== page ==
In my essay, Slouching Towards Emmaus, I wrote about a short paper by Kim Dreisbach called “Liturgical Clues to the Shroud’s history.” Two items, in particular, caught my attention. The first was the “Hymn of the Pearl,” an epic poem found within the Acts of Thomas (not to be confused with the non-canonical Gospel of Thomas). Some scholars think the poem is older than the Acts of Thomas. It is often attributed to Bardesane of Edessa, a Gnostic poet writing as early as 216 CE. A few puzzling words, a mere four lines of poetry that seem curiously out of place, that are found in different places in different Greek and Syriac versions of the Acts, are spoken, as though, in the first person by the risen Christ:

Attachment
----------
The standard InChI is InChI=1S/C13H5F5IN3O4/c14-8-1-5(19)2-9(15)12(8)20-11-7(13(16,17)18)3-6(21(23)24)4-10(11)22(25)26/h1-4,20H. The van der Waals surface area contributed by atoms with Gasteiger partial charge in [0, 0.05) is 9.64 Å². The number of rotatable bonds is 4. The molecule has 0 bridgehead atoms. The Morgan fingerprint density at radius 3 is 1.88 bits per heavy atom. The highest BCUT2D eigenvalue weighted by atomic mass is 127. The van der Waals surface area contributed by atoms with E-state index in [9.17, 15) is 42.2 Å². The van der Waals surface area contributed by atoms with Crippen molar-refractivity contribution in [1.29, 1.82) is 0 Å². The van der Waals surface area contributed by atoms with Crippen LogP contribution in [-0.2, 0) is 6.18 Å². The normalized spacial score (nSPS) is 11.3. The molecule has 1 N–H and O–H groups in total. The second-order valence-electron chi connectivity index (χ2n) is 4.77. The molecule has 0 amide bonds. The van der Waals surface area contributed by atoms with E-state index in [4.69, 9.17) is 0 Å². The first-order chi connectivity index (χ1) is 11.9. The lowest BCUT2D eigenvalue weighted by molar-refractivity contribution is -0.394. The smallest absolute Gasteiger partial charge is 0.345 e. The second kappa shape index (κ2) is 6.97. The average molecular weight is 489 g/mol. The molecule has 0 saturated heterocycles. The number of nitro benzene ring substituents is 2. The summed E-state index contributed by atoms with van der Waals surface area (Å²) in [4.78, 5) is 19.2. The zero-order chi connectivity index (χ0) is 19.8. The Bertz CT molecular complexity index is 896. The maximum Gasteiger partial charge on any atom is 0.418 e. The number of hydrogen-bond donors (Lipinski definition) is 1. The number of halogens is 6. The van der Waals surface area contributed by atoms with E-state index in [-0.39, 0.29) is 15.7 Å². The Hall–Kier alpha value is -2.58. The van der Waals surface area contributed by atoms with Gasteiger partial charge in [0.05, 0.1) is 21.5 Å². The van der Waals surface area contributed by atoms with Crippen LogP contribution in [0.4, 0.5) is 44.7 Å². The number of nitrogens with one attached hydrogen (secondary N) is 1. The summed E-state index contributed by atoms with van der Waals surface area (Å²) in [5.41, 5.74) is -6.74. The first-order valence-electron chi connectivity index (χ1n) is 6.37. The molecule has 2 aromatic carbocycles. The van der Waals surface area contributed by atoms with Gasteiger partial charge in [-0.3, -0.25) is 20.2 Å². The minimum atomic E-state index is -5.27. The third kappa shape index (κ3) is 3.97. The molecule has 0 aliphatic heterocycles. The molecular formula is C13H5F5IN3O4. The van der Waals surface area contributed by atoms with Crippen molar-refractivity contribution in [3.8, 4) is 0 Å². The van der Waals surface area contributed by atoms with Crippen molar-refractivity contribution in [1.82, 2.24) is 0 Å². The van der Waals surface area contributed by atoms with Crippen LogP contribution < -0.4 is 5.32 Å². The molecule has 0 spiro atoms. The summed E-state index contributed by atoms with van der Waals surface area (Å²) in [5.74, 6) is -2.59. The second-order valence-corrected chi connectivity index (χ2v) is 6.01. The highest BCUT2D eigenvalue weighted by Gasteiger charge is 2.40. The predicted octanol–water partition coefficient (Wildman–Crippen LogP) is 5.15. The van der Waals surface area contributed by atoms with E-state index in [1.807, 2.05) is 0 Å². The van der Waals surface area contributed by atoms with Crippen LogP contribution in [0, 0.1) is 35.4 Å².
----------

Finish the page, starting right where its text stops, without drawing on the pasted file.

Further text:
Suddenly, I saw my image on my garment like in a mirror
Myself and myself through myself [or myself facing outward and inward]
As though divided, yet one likeness
Two images: but one likeness of the King [or King of kings]
Keith Witherup, a blogger over at ReligionForum.org, would later explain:
If you look at a photograph of the Shroud you see two full-size images of a man, one in which the image is facing outward and one inward. In more modern terms we describe these as front-side and back-side images, or ventral and dorsal images. They are, indeed, as in a mirror as they are full size and seemingly perpendicular to the surface. Those words, “as though divided, yet one likeness,” resonate with the two separate images that meet at the top of the head.
It is hard to imagine what else these lines of poetry could refer to. Saying that, however, doesn’t make for logically sound, objective history,